As wildfires blazed across the American West, causing evacuations as far east as Idaho and spewing smoke over the Atlantic coast, President Trump flew to California on Monday to meet with Gov. Gavin Newsom and show support for firefighting efforts. It wasn’t long before climate change denialism surfaced. During a press conference with state officials, California Natural Resources Agency head Wade Crowfoot raised the importance of climate science in wildfire prevention strategy.
Trump was having none of it. “I don’t think science knows,” whether climate change is behind the severe flames seen this wildfire season, he said. Currently, six of the largest 20 fires in state history are burning across California. In Oregon, 40,000 people have had to evacuate from fires there.
Experts who study climate change and wildfires say science, actually, does know, and the spike in wildfire prevalence is directly linked to global climate change. Earlier this week, Zeke Hausfather, a climate scientist at the Oakland-based think tank Breakthrough Institute, told the LA Times, “What we’ve been seeing in California are some of the clearest events where we can say this is climate change—that climate change has clearly made this worse.” During an interview with Mother Jones at the beginning of this year, when wildfires were devastating Australia, climatologist Michael Mann said there has been no historical for wildfires of this frequency and destruction. “[T]hese processes have been in operation for decades and centuries and millennia,” he said. “And yet we have never witnessed the sorts of catastrophic impacts that we’re seeing right now.”
This message has not reached the president. Almost immediately after stepping out of his plane onto the tarmac in Sacramento, where smoke has lowered air quality, Trump revived a debunked theory on wildfires: Climate change isn’t to blame for severe wildfires, but forest mismanagement is—specifically unraked leaves. “When trees fall down after a short period of time, they become very dry—really like a matchstick,” he said, according to the New York Times. “And they can explode. Also leaves. When you have dried leaves on the ground, it’s just fuel for the fires.” The president also noted that an unnamed European leader had told him that European counties “have trees that are far more explosive—explosive in terms of fire” than in California, but that diligent forest management precludes fires.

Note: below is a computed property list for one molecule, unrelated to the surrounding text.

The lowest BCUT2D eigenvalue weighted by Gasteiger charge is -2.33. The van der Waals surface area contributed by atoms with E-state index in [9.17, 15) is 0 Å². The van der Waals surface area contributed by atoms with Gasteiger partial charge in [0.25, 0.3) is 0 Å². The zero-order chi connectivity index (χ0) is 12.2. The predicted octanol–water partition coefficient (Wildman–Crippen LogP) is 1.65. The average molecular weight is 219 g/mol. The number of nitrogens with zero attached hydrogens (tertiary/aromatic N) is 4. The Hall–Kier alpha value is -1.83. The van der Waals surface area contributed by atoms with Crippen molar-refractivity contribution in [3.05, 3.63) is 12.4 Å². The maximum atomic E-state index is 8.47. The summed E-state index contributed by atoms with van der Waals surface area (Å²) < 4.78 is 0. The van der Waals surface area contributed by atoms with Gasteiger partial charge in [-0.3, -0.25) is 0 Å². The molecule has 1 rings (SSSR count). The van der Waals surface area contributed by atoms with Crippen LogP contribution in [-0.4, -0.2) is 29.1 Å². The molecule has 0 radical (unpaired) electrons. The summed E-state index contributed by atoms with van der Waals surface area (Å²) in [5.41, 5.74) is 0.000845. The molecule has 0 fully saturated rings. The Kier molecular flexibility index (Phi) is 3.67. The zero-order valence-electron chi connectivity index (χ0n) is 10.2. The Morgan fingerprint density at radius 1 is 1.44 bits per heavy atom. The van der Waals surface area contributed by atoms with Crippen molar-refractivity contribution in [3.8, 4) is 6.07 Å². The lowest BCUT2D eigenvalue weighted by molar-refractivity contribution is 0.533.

Experts who point to climate change as a leading cause of recent, devastating wildfire seasons acknowledge that unburnt ground brush can fuel the flames, but that it’s just one piece of a complex problem.
President Trump’s reluctance to accept climate change as a reality has a long history. The Trump administration has overseen massive rollbacks of environmental regulations and deep funding cuts for federal programs like the Environmental Protection Agency, while denying the severity of climate change and supporting the fossil fuel industry.
But his theory on wildfires is uniquely strange. It’s unclear which European leader Trump was referring to, but his understanding of wildfires appears to come from a misunderstood conversation with the Finnish president Sauli Niinistö in 2018 on the subject. After they met in Paris Trump seemed to believe that Finland, “a forest nation,” has avoided wildfires by vigorously raking its forest floors of leaves and brush. “[T]hey spend a lot of time on raking and cleaning and doing things, and they don’t have any problem,” he said at the time. Niinistö seemed to remember the conversation differently. In an interview with a Finnish newspaper, Niinistö said he told Trump that Finland’s wildfire mitigation program relies on “a good surveillance system and network.”
What’s more, Finland isn’t a wildfire free nation. Just this summer, Finland faced unusually large burns. In fact, in 2018, the year Trump’s misconception around wildfires apparently began, almost a dozen large wildfires burned north of the Arctic Circle above Europe. During the string of summer weeks that the wildfires burned, a series of daily temperature records were set worldwide.
In Sacramento, the president stuck to his guns, rejecting any suggestions that the fire’s catalyst could be weather-related. “It’ll start getting cooler,” he insisted. But, as Newsom noted, even if Trump’s theory is true, California only oversees three percent of its own land. Almost 60 percent of the land, and most of the raking, is the responsibility of the federal government.